by Paul Laurence Dunbar
We've identified these texts as great options for text pairings based on similar themes, literary devices, topic, or writing style. Supplement your lesson with one or more of these options and challenge students to compare and contrast the texts. To assign a paired text, click on the text to go to its page and click the "Assign Text" button there.
- Claude McKay
Festus Claudius “Claude” McKay (1889-1948) was a Jamaican-American novelist and poet who played an important role in the Harlem Renaissance. In this sonnet, the speaker reveals his mixed feelings about living in "the land of the free."Pair “We Wear the Mask” with “America,” and ask students compare how this theme develops in each text.
The Faith Cure Man
- Paul Laurence Dunbar
In this early 20th-century story, a poor mother refuses to give up on her ailing daughter, and turns to a spiritual healer when a doctor tells her there is nothing left to do.Compare Dunbar’s famous poem with “The Faith Cure Man” to drive a classroom discussion about African-American themes in literature at the turn of the twentieth century. What messages did Paul Laurence Dunbar bring to the fore with his writing?
This informational text details the controversial policies of Reconstruction after the American Civil War.Pair “Reconstruction” with “We Wear the Mask” and ask students to discuss the emotional impact of Reconstruction era policies on African American identities.
Frederick Douglass: A Biography
- National Park Service
This biography of Frederick Douglass provides an overview of his life and work as an abolitionist.Pair “Frederick Douglass: A Biography” with “We Wear the Mask” and ask students to discuss when Douglass might have worn “the mask” in his life, and to what extent this could have contributed to his success.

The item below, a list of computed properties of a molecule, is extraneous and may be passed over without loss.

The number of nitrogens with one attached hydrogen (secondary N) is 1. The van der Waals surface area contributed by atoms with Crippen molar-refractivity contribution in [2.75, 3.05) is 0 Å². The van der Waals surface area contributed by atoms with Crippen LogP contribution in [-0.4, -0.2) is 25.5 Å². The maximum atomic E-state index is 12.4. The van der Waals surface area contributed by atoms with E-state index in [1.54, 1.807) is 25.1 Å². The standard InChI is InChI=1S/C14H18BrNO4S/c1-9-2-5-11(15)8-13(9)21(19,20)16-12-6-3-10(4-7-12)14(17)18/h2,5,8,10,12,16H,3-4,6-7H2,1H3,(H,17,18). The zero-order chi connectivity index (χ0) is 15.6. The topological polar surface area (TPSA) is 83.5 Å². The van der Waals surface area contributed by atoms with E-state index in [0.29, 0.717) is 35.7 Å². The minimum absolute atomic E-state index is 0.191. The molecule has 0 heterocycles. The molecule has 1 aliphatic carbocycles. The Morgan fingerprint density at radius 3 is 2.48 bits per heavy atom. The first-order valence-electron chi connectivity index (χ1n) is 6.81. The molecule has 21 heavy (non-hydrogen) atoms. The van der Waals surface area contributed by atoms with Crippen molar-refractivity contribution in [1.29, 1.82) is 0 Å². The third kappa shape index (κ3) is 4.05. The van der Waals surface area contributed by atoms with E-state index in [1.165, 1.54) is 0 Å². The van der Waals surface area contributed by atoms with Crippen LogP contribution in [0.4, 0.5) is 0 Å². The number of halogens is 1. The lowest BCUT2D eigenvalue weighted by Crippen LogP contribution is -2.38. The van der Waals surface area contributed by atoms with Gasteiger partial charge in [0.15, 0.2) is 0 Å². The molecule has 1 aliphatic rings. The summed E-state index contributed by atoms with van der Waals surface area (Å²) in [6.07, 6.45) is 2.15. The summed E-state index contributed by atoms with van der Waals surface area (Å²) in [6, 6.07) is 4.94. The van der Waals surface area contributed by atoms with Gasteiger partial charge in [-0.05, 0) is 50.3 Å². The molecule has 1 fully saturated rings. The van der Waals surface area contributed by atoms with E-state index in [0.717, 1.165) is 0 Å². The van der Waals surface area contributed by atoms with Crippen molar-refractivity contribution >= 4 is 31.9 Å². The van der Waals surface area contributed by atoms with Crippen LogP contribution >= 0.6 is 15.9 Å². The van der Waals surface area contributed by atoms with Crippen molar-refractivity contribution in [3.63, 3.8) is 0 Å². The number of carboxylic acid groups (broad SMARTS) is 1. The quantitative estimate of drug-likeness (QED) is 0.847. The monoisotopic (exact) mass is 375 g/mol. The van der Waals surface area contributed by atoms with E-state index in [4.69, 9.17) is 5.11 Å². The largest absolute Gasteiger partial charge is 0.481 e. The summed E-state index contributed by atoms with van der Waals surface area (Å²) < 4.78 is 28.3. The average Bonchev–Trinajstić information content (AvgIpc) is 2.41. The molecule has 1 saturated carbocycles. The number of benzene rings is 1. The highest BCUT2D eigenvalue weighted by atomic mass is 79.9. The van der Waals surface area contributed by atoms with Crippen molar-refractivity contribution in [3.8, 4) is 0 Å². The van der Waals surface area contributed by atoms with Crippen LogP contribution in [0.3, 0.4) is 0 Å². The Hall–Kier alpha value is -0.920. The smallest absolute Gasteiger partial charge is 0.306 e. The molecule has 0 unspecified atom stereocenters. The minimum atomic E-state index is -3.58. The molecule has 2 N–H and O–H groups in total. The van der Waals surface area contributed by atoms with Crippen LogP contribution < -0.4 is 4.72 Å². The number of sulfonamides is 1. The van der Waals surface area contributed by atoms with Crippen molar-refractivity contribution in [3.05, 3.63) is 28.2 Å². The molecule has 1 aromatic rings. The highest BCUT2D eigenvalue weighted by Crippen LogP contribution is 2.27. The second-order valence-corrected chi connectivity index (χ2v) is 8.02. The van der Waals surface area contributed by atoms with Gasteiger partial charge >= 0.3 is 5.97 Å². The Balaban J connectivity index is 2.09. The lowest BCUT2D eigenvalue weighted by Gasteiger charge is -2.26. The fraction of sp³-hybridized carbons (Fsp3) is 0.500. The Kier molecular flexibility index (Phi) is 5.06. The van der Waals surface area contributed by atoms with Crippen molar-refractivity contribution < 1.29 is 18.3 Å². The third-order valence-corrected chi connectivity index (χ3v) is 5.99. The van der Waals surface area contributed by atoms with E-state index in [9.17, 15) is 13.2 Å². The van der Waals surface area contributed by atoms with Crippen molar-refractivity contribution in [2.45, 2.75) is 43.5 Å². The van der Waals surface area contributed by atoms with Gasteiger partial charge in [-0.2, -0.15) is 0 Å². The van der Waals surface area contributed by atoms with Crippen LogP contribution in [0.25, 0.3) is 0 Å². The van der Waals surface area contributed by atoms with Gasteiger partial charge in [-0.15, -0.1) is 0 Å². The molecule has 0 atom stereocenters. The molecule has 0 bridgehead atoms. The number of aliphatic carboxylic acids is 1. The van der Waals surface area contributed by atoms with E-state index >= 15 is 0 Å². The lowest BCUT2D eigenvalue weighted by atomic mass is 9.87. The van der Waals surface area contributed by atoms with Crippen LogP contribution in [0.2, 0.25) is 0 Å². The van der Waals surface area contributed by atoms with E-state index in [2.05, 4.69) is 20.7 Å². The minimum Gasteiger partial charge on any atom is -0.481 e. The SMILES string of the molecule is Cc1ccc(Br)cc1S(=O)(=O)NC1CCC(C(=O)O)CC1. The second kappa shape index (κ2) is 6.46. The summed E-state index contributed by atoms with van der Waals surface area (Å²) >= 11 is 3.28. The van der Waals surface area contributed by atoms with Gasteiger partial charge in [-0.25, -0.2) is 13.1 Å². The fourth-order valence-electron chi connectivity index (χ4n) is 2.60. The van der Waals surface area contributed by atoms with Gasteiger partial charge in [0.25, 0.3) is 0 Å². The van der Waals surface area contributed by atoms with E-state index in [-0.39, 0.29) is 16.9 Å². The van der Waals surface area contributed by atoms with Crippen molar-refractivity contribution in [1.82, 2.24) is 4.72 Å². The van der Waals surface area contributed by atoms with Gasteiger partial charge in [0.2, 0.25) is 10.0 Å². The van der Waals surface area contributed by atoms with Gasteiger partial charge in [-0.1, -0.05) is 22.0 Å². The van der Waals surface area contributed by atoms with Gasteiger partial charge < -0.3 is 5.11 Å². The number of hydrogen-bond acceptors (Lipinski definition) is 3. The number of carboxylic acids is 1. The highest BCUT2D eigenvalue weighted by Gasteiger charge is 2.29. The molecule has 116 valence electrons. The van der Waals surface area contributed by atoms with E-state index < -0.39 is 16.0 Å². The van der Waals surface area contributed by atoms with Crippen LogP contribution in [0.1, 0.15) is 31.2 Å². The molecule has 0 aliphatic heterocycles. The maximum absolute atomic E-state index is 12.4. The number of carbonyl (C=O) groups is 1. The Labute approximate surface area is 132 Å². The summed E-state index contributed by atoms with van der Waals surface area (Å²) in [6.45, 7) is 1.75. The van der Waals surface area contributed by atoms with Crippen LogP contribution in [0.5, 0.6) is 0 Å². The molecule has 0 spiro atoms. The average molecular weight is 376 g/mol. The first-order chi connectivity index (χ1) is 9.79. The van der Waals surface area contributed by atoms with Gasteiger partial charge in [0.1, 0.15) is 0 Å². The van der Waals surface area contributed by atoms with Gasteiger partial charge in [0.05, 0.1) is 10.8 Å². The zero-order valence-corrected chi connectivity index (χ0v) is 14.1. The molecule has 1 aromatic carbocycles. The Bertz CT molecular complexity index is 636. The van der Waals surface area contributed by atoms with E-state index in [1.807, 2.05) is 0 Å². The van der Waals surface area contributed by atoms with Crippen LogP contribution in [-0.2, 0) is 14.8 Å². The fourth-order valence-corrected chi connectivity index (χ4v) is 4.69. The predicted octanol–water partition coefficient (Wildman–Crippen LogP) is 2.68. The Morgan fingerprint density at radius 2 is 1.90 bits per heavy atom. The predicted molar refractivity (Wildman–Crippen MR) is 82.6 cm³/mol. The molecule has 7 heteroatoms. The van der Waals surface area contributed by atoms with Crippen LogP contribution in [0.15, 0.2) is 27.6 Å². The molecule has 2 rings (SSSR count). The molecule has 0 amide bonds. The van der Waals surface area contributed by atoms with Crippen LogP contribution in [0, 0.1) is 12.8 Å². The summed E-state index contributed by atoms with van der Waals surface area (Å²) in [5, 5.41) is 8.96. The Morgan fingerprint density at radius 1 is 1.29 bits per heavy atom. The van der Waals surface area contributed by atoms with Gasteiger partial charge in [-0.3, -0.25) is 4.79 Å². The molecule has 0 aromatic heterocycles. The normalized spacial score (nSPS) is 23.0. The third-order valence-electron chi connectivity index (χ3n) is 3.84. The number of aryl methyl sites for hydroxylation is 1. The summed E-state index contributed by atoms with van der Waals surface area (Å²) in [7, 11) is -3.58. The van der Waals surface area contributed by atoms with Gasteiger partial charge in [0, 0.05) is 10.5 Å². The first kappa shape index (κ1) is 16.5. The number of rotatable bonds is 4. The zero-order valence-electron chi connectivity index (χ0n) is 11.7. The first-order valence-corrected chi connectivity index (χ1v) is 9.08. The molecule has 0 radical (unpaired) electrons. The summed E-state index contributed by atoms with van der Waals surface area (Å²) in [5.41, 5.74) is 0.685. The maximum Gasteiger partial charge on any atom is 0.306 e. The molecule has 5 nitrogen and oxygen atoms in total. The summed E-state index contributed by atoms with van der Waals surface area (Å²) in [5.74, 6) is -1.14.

- Paul Laurence Dunbar
In Paul Laurence Dunbar’s poem “Sympathy,” Dunbar uses the experiences of a caged to bird to discuss the oppression of African Americans.Pair “We Wear the Mask” with “Sympathy” and ask students to discuss the similar themes of these two poems by Paul Laurence Dunbar. How does Dunbar use figurative language to explore these themes?
- Nikki Grimes
In Nikki Grimes’ poem “Jabari Unmasked,” a speaker describes hiding their identity from the world.Pair “We Wear the Mask” with “Jabari Unmasked” and ask students to discuss Nikki Grimes’s use of the “Golden Shovel” poetic form. How does Grimes’ use of the first stanza of Paul Laurence Dunbar’s poem contribute to “Jabari Unmasked”? Are the speakers of the two poems wearing masks for the same reason? Why or why not? How do the two poems explore racial identity?
Mother to Son
- Langston Hughes
In “Mother to Son,” a mother utilizes metaphor to communicate the struggles she's faced and the importance of perseverance to her son.Pair "We Wear the Mask" with "Mother to Son"and ask students how each poem uses metaphor to discuss resilience in the face of adversity. This pairing may also be used to discuss themes in African-American literature at the turn of the twentieth century.
Henry Adams’ Testimony Before Congress
- Henry Adams
In “Henry Adams’ Testimony Before Congress,” a person who was freed from slavery discusses his experiences working as a sharecropper following the Civil War.Pair “We Wear the Mask” with “Henry Adams’ Testimony Before Congress” and ask students to discuss how both texts portray a post-Civil War America. How do Paul Laurence Dunbar and Henry Adams describe the experiences of Africans Americans following the Civil War? Do students think that Adams also wore a “mask”? Why or why not?
Plessy vs. Ferguson
- Jessica McBirney
In the informational text “Plessy v. Ferguson,” Jessica McBirney discusses how the Plessy v. Ferguson decision impacted racial segregation in the United States.Pair “We Wear the Masks” with “Plessy v. Ferguson” to help students explore what life in America was like for African Americans after the Civil War. Ask students to discuss why African Americans would feel compelled to wear “masks” in a post-Civil War America. How do both texts explore how African Americans were treated if they expressed the anger or disappointment they felt for America?